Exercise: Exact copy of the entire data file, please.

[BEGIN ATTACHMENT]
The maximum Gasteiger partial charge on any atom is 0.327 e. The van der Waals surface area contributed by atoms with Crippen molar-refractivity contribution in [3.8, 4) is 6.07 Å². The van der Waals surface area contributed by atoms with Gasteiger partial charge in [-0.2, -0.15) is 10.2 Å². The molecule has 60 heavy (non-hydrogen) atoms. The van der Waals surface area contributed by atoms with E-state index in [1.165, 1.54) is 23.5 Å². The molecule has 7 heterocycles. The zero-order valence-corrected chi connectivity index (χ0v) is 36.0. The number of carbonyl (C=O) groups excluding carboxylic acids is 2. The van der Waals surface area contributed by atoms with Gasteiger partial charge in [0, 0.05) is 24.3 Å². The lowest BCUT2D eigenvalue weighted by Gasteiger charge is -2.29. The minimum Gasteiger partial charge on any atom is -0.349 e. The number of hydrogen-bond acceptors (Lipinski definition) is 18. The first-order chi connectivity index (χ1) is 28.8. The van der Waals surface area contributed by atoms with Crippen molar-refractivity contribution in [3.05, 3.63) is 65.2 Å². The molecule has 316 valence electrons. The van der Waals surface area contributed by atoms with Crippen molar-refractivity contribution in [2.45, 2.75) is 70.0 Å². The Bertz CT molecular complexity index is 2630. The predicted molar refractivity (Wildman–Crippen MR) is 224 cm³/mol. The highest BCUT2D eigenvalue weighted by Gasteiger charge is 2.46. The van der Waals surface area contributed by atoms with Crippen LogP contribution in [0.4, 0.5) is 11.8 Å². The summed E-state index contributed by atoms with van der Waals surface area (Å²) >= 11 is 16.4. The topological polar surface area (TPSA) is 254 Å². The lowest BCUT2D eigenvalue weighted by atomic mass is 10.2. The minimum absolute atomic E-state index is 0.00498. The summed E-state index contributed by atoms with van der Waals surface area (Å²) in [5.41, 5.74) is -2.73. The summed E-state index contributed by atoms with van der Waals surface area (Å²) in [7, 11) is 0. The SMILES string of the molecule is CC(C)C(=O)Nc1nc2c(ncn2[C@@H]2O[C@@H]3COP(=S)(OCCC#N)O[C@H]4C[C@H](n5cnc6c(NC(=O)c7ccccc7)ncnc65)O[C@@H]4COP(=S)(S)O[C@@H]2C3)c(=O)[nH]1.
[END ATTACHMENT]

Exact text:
The maximum Gasteiger partial charge on any atom is 0.327 e. The van der Waals surface area contributed by atoms with Crippen molar-refractivity contribution in [3.8, 4) is 6.07 Å². The van der Waals surface area contributed by atoms with Gasteiger partial charge in [-0.2, -0.15) is 10.2 Å². The molecule has 60 heavy (non-hydrogen) atoms. The van der Waals surface area contributed by atoms with E-state index in [1.165, 1.54) is 23.5 Å². The molecule has 7 heterocycles. The zero-order valence-corrected chi connectivity index (χ0v) is 36.0. The number of carbonyl (C=O) groups excluding carboxylic acids is 2. The van der Waals surface area contributed by atoms with Gasteiger partial charge in [0, 0.05) is 24.3 Å². The lowest BCUT2D eigenvalue weighted by Gasteiger charge is -2.29. The minimum Gasteiger partial charge on any atom is -0.349 e. The number of hydrogen-bond acceptors (Lipinski definition) is 18. The first-order chi connectivity index (χ1) is 28.8. The van der Waals surface area contributed by atoms with Crippen molar-refractivity contribution in [3.05, 3.63) is 65.2 Å². The molecule has 316 valence electrons. The van der Waals surface area contributed by atoms with Crippen molar-refractivity contribution in [2.45, 2.75) is 70.0 Å². The Bertz CT molecular complexity index is 2630. The predicted molar refractivity (Wildman–Crippen MR) is 224 cm³/mol. The highest BCUT2D eigenvalue weighted by Gasteiger charge is 2.46. The van der Waals surface area contributed by atoms with Crippen LogP contribution in [0.4, 0.5) is 11.8 Å². The summed E-state index contributed by atoms with van der Waals surface area (Å²) >= 11 is 16.4. The topological polar surface area (TPSA) is 254 Å². The lowest BCUT2D eigenvalue weighted by atomic mass is 10.2. The minimum absolute atomic E-state index is 0.00498. The summed E-state index contributed by atoms with van der Waals surface area (Å²) in [5.41, 5.74) is -2.73. The summed E-state index contributed by atoms with van der Waals surface area (Å²) in [7, 11) is 0. The SMILES string of the molecule is CC(C)C(=O)Nc1nc2c(ncn2[C@@H]2O[C@@H]3COP(=S)(OCCC#N)O[C@H]4C[C@H](n5cnc6c(NC(=O)c7ccccc7)ncnc65)O[C@@H]4COP(=S)(S)O[C@@H]2C3)c(=O)[nH]1.